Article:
Jan. 12, 2010 -- Injecting injured Achilles tendons with platelet-rich plasma (PRP) is no more effective than dummy injections when it comes to alleviating pain and improving activity levels, according to a new study in the Jan. 13 issue of the Journal of the American Medical Association.
Much hope has been pinned on the use of these injections to heal tendon injuries without surgery. PRP injections involve taking some of the patient’s blood and isolating the platelet-rich plasma, which contains proteins and other substances that play a role in healing. This PRP is then injected into the tendon area to speed the healing process, reduce pain, and improve function.
But the new study suggests that PRP is not living up to the hype, at least in the treatment of chronic Achilles tendinopathy, a painful tendon injury related to overuse that can severely restrict activity.
“These findings are important and clinically relevant as PRP is thought to be growing in popularity and recent reviews supported its use for chronic tendon disorders,” write the study authors including Robert J. de Vos, MD, of Erasmus University Medical Center in Rotterdam, Netherlands. “We do not recommend this treatment.”
The new study included 54 people with chronic Achilles tendinopathy who participated in an exercise program to stretch their tendon while contracting their calf muscle. The exercise program was coupled with either a PRP injection or a saline (dummy) injection. Researchers measured pain and activity levels using a standardized tool at baseline, 6, 12, and 24 weeks.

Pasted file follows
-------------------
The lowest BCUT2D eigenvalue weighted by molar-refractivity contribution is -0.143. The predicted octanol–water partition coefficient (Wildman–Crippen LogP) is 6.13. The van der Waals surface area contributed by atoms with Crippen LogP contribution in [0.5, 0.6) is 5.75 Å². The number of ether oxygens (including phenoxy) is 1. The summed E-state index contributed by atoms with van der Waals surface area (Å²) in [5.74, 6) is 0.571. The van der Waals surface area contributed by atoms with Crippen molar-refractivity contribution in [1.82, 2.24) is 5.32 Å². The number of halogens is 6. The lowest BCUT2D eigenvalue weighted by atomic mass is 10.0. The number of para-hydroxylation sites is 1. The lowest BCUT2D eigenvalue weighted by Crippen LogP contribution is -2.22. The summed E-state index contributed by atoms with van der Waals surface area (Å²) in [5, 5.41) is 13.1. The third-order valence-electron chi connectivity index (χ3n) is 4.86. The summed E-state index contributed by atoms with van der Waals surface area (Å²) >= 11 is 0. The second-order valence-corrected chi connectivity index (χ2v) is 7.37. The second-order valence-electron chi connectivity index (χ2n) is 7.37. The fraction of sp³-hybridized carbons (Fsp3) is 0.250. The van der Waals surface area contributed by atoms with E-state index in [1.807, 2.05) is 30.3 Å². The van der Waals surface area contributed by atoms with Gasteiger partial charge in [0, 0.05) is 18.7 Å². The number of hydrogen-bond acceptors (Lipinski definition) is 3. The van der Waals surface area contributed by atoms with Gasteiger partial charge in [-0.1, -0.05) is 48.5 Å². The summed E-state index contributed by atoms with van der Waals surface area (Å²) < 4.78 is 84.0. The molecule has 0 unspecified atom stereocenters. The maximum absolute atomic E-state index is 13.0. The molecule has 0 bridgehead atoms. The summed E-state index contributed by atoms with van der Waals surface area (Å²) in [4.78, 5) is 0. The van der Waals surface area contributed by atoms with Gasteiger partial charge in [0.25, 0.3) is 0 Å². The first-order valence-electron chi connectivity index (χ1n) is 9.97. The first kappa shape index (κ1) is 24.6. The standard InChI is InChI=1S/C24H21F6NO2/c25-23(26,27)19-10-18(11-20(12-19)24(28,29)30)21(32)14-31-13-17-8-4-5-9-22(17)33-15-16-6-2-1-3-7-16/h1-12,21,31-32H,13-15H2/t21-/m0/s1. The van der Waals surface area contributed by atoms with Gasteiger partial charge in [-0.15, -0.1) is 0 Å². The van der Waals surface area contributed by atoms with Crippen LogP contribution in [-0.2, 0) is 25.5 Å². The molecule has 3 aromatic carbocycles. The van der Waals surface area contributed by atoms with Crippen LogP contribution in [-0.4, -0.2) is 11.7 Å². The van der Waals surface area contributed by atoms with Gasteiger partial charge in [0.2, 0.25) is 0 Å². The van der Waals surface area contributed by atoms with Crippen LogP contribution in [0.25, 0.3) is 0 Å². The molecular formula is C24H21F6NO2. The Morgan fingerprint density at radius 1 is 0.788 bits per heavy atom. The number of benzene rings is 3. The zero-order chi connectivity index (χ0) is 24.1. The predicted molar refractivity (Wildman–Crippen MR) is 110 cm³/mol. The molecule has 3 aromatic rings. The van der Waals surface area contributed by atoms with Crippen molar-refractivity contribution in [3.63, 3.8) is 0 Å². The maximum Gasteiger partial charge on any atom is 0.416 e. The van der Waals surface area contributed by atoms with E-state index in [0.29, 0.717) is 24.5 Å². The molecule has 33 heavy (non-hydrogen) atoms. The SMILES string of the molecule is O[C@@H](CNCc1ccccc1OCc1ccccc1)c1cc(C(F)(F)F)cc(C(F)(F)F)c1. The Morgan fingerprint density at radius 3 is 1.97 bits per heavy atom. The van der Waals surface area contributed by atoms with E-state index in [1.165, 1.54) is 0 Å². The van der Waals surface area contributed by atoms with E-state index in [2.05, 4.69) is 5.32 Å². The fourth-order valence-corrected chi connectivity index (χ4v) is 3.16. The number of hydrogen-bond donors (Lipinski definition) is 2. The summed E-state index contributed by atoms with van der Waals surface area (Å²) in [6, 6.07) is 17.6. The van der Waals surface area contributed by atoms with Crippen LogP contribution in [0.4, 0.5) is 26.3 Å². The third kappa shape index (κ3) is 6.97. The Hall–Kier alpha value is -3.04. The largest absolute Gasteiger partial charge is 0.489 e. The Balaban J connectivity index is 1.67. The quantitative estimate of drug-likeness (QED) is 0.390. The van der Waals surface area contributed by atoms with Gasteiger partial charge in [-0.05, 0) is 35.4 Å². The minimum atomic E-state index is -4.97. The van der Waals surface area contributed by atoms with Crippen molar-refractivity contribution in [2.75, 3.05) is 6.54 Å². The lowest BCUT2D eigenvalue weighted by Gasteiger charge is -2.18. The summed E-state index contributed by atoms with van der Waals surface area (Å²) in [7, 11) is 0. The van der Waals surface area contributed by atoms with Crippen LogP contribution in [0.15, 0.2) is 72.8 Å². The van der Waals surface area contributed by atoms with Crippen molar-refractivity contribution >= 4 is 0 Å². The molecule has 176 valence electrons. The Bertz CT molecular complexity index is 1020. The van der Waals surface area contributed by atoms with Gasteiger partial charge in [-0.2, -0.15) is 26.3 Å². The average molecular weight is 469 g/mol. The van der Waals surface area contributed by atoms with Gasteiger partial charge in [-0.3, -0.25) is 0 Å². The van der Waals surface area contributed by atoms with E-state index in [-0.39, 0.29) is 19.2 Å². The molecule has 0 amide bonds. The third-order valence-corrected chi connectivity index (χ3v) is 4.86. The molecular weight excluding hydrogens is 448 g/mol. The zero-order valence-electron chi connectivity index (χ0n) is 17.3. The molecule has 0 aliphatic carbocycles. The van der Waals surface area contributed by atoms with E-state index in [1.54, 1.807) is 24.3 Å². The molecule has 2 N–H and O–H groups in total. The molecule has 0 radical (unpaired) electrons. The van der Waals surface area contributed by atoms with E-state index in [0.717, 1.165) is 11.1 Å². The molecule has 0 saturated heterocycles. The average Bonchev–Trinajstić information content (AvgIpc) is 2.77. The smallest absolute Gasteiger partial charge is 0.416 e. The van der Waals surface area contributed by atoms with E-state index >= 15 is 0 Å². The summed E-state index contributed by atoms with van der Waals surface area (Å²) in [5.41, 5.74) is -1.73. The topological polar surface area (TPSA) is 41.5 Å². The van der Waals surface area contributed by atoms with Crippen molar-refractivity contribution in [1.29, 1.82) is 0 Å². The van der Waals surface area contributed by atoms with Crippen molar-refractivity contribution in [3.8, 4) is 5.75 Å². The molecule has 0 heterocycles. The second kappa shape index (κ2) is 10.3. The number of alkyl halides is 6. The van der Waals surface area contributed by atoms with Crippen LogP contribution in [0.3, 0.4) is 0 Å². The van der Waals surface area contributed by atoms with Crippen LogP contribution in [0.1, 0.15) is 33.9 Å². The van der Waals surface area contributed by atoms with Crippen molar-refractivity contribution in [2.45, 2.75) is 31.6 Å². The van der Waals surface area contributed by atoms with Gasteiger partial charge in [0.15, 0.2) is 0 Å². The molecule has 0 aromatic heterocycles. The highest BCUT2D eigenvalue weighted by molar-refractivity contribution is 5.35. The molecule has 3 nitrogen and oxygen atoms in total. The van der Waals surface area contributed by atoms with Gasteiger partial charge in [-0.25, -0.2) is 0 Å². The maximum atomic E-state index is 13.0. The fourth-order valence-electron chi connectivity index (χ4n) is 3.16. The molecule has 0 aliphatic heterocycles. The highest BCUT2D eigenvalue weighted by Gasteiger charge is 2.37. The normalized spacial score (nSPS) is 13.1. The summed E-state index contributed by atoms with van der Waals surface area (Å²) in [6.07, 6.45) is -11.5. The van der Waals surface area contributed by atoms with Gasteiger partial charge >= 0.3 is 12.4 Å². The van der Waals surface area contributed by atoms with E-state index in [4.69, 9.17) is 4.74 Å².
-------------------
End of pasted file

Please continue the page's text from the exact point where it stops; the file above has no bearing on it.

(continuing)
Although there was an improvement seen among individuals treated with PRP after 24 weeks, it was no different than what was seen among those who received the placebo injection.
Don’t jump to any conclusions based on one study, says Brian Halpern, MD, an associate attending physician at the Hospital for Special Surgery in New York City, who routinely uses PRP to treat tendon problems.
Although he is happy to see this treatment being studied in such a rigorous manner, the new study did not use imaging to see if the PRP injections changed the structure and helped to regenerate the damaged tendon.
Perhaps, just needling the tendon - which was done with both PRP and saline injection - stimulates the body’s own platelets to congregate in the injured area and speed the healing process. “The saline may look good because of the needling,” he says.
Still, “the improvement is not as great as I would have expected,” he says. “For me, the jury is still out and we need to do more studies and take it from there.”